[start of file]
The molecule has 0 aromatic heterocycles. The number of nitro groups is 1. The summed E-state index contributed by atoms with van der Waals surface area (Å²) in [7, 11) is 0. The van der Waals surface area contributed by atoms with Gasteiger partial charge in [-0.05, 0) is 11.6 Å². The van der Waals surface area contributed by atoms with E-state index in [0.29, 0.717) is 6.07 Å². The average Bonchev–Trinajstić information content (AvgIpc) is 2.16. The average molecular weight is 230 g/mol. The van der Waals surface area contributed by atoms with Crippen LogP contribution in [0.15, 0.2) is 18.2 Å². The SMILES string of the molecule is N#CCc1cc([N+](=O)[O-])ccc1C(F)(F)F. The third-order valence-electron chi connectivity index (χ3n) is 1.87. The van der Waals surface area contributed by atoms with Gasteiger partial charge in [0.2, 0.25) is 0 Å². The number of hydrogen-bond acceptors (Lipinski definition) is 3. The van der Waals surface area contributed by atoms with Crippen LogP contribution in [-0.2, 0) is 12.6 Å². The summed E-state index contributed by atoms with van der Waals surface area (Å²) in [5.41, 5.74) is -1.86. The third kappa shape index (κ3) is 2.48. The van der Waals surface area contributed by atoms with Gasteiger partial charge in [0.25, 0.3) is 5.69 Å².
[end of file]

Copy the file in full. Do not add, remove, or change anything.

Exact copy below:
The molecule has 0 aromatic heterocycles. The number of nitro groups is 1. The summed E-state index contributed by atoms with van der Waals surface area (Å²) in [7, 11) is 0. The van der Waals surface area contributed by atoms with Gasteiger partial charge in [-0.05, 0) is 11.6 Å². The van der Waals surface area contributed by atoms with E-state index in [0.29, 0.717) is 6.07 Å². The average Bonchev–Trinajstić information content (AvgIpc) is 2.16. The average molecular weight is 230 g/mol. The van der Waals surface area contributed by atoms with Crippen LogP contribution in [0.15, 0.2) is 18.2 Å². The SMILES string of the molecule is N#CCc1cc([N+](=O)[O-])ccc1C(F)(F)F. The third-order valence-electron chi connectivity index (χ3n) is 1.87. The van der Waals surface area contributed by atoms with Gasteiger partial charge in [0.2, 0.25) is 0 Å². The number of hydrogen-bond acceptors (Lipinski definition) is 3. The van der Waals surface area contributed by atoms with Crippen LogP contribution in [-0.2, 0) is 12.6 Å². The summed E-state index contributed by atoms with van der Waals surface area (Å²) in [5.41, 5.74) is -1.86. The third kappa shape index (κ3) is 2.48. The van der Waals surface area contributed by atoms with Gasteiger partial charge in [0.25, 0.3) is 5.69 Å².